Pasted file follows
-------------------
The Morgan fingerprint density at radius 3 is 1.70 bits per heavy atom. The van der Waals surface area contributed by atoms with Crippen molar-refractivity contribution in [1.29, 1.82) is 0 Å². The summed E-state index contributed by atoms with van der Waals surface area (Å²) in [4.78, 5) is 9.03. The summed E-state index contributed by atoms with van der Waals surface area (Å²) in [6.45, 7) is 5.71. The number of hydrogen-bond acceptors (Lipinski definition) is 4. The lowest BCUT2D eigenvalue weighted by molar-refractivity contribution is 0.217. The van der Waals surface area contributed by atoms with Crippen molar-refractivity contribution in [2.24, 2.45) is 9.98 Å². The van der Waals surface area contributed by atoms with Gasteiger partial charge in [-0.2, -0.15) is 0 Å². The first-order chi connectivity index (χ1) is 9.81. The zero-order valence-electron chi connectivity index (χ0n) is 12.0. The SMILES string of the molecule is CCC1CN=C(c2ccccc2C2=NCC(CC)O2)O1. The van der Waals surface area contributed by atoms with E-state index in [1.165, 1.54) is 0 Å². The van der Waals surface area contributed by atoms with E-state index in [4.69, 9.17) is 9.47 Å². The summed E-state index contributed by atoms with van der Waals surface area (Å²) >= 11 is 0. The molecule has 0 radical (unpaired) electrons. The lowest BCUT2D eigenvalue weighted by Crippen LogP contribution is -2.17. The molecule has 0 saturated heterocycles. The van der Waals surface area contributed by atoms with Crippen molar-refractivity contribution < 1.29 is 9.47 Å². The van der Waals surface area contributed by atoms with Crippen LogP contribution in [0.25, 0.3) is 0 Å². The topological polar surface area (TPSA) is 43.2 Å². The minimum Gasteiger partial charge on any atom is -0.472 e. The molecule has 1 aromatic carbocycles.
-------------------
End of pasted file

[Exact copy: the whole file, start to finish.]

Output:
The Morgan fingerprint density at radius 3 is 1.70 bits per heavy atom. The van der Waals surface area contributed by atoms with Crippen molar-refractivity contribution in [1.29, 1.82) is 0 Å². The summed E-state index contributed by atoms with van der Waals surface area (Å²) in [4.78, 5) is 9.03. The summed E-state index contributed by atoms with van der Waals surface area (Å²) in [6.45, 7) is 5.71. The number of hydrogen-bond acceptors (Lipinski definition) is 4. The lowest BCUT2D eigenvalue weighted by molar-refractivity contribution is 0.217. The van der Waals surface area contributed by atoms with Crippen molar-refractivity contribution in [2.24, 2.45) is 9.98 Å². The van der Waals surface area contributed by atoms with Gasteiger partial charge in [-0.2, -0.15) is 0 Å². The first-order chi connectivity index (χ1) is 9.81. The zero-order valence-electron chi connectivity index (χ0n) is 12.0. The SMILES string of the molecule is CCC1CN=C(c2ccccc2C2=NCC(CC)O2)O1. The van der Waals surface area contributed by atoms with E-state index in [1.165, 1.54) is 0 Å². The van der Waals surface area contributed by atoms with E-state index in [4.69, 9.17) is 9.47 Å². The summed E-state index contributed by atoms with van der Waals surface area (Å²) >= 11 is 0. The molecule has 0 radical (unpaired) electrons. The lowest BCUT2D eigenvalue weighted by Crippen LogP contribution is -2.17. The molecule has 0 saturated heterocycles. The van der Waals surface area contributed by atoms with Crippen molar-refractivity contribution < 1.29 is 9.47 Å². The van der Waals surface area contributed by atoms with Crippen LogP contribution in [0.25, 0.3) is 0 Å². The topological polar surface area (TPSA) is 43.2 Å². The minimum Gasteiger partial charge on any atom is -0.472 e. The molecule has 1 aromatic carbocycles.